sorbs the thermal losses dissipated by the components within its boundaries.
At the same time, a heat sink deﬁnes an isotherm environment and propa-
gates its temperature to the components which it encloses.
Heat conduction from one heat sink to another or to an ambient temperature
is modeled with lumped thermal resistances and capacitances that are con-
VB.NET PDF - View PDF with WPF PDF Viewer for VB.NET
Tools Tab. Item. Name. Description. Ⅰ. Hand. Pan around the PDF document. Ⅱ. Select. Select text and image to copy and paste using Ctrl+C and Ctrl+V. how to search pdf files for text; find and replace text in pdf file
nected to the heat sinks. This approach allows you to control the level of de-
tail of the thermal model.
Each heat sink has an intrinsic thermal capacitance versus the thermal refer-
ence node. All thermal losses absorbed by the heat sink ﬂow into this capaci-
tance and therefore raise the heat sink temperature. Heat exchange with the
environment occurs via the external connectors.
You may set the intrinsic capacitance to zero, but then you must connect the
heat sink either to an external thermal capacitance or to a ﬁxed temperature,
i.e. the Constant Temperature block (see page 300) or the Controlled Tempera-
ture block (see page 302).
Thermal Loss Dissipation
There are two classes of intrinsic components that dissipate thermal losses:
semiconductor switches and ohmic resistors.
Power semiconductors dissipate losses due to their non-ideal nature. These
losses can be classiﬁed as conduction losses and switching losses. For com-
pleteness the blocking losses due to leakage currents need to be mentioned,
but they can usually be neglected.
Semiconductor losses are speciﬁed by referencing a thermal data sheet in the
component parameter Thermal description. See section “Thermal Descrip-
tion Parameter” (on page 109) and “Thermal Library” (on page 113) for more
The conduction losses can be computed in a straightforward manner as the
product of the device current and the device voltage. By default the on-state
voltage is calculated from the electrical device parameters as v = V
However, PLECS also allows you to specify the on-state voltage used for the
loss calculation as an arbitrary function of the device current and the device
temperature: v = v
(i;T). You may also specify additional custom function
arguments. This function is deﬁned in the Conduction loss tab of the ther-
mal description as a 2D look-up table or a functional expression (see “Thermal
Editor” on page 115).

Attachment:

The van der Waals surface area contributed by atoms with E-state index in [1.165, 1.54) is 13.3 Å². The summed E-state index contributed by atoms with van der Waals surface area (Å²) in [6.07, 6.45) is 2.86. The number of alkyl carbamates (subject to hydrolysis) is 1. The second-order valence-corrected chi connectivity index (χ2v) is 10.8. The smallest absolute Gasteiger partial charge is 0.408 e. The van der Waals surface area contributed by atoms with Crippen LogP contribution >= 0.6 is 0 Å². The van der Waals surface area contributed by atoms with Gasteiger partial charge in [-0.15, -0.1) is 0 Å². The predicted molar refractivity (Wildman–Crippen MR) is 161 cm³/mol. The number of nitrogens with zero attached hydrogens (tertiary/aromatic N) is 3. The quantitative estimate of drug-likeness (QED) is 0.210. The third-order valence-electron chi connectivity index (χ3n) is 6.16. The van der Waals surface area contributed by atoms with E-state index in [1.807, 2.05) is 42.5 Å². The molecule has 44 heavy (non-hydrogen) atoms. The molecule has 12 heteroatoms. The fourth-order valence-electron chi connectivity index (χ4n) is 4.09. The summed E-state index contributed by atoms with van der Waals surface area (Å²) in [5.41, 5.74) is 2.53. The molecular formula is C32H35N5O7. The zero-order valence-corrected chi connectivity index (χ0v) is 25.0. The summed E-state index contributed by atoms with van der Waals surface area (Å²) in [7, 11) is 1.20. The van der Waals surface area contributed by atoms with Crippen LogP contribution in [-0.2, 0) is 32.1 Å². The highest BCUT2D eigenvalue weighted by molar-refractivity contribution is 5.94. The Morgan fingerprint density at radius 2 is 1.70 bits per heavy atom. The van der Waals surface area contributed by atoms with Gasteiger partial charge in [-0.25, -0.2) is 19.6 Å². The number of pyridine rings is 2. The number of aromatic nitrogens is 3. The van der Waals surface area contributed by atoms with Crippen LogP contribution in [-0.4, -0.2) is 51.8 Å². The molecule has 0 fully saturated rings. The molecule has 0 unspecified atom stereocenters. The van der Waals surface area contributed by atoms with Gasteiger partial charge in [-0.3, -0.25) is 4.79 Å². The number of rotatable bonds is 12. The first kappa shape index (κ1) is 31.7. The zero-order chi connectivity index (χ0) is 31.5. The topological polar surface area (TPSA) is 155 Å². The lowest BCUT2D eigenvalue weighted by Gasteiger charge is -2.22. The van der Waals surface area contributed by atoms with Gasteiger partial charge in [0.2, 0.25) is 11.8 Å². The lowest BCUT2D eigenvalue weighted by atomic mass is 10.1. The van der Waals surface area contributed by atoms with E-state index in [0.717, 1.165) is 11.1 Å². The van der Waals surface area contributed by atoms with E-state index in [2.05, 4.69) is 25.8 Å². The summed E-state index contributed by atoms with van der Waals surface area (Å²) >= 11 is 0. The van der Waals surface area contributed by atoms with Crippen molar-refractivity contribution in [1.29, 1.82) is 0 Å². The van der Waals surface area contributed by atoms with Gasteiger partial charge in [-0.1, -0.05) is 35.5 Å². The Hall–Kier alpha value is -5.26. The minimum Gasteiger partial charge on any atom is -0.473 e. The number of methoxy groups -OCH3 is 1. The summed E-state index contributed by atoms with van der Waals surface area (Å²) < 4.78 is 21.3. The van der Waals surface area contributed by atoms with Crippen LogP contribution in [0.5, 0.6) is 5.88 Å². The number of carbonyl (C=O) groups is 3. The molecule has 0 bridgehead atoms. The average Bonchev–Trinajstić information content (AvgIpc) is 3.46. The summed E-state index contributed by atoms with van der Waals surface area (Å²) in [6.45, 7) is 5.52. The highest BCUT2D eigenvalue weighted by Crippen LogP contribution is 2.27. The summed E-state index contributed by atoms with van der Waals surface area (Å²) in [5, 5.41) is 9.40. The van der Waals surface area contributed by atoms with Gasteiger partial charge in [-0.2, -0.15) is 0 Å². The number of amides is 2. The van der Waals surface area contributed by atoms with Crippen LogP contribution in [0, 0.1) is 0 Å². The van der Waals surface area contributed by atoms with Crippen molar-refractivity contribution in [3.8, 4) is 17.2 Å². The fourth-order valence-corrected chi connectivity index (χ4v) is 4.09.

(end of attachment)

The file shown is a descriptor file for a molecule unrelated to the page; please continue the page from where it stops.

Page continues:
for a single temperature and current value means no conduc-
tion losses. If you do not specify a thermal description in the device parame-
ters, the default will be used, i.e. the losses are calculated from the electrical
Note If youspecify the Thermal description parameter, the dissipated ther-
mal power does not correspond to the electrical power that is consumed by the
device. This must be takeninto account when you use the thermal losses for
estimating the efﬁciency of a circuit.
Switching losses occur because the transitions from on-state to off-state and
vice versa do not occur instantaneously. During the transition interval both
the current through and the voltage across the device are substantially larger
than zero which leads to large instantaneous power losses. This is illustrated
in the ﬁgure below. The curves show the simpliﬁed current and voltage wave-
forms and the dissipated power during one switching cycle of an IGBT in an
In other simulation programs the computation of switching losses is usually
challenging because it requires very detailed and accurate semiconductor mod-
els. Furthermore, very small simulation time-steps are needed since the du-
ration of an individual switching transition is in the order of a few hundred
In PLECS this problem is bypassed by using the fact that for a given circuit
the current and voltage waveforms during the transition and therefore the to-
tal loss energy are principally a function of the pre- and post-switching condi-
tions and the device temperature: E = E
;T), E = E
You may also specify additional custom function arguments. These functions
are deﬁned in the tabs Turn-on loss and Turn-off loss of the thermal editor
as 3D look-up tables or functional expressions (see “Thermal Editor” on page
Asetting of 0 J for a single voltage, current and temperature value means no
Semiconductor components that implement this loss model are
• the Diode (see page 311),
• the Thyristor (see page 563),
• the GTO (see page 348),
• the GTO with Diode (see page 350),
• the IGBT (see page 361),
• the IGBT with Diode (see page 377),
• the Reverse Blocking IGCT (see page 383),
• the Reverse Conducting IGCT (see page 385),
• the MOSFET (see page 435),
• the MOSFET with Diode (see page 438) and
• the TRIAC (see page 608).
In addition, the Set/Reset Switch (see page 507) is also included in this group
to enable you to build your own semiconductor models.
Ohmic losses are calculated as i2 R resp. u2=R. They are dissipated by the
• the Resistor (see page 477),
• the Variable Resistor with Variable Series Inductor (see page 629),
• the Variable Resistor with Constant Series Inductor (see page 626),
• the Variable Resistor with Variable Parallel Capacitor (see page 627) and
• the Variable Resistor with Constant Parallel Capacitor (see page 625).
Heat Sinks and Subsystems
By default, if you place a subsystem on a heat sink, the heat sink temperature
is propagated recursively into all subschematics of the subsystem. All thermal
losses dissipated in all subschematics ﬂow into the heat sink. In some cases
this is not desirable.
The implicit propagation mechanism is disabled if a subschematic contains
one or more heat sinks or the Ambient Temperature block (see page 267). This
Documents you may be interested
Documents you may be interested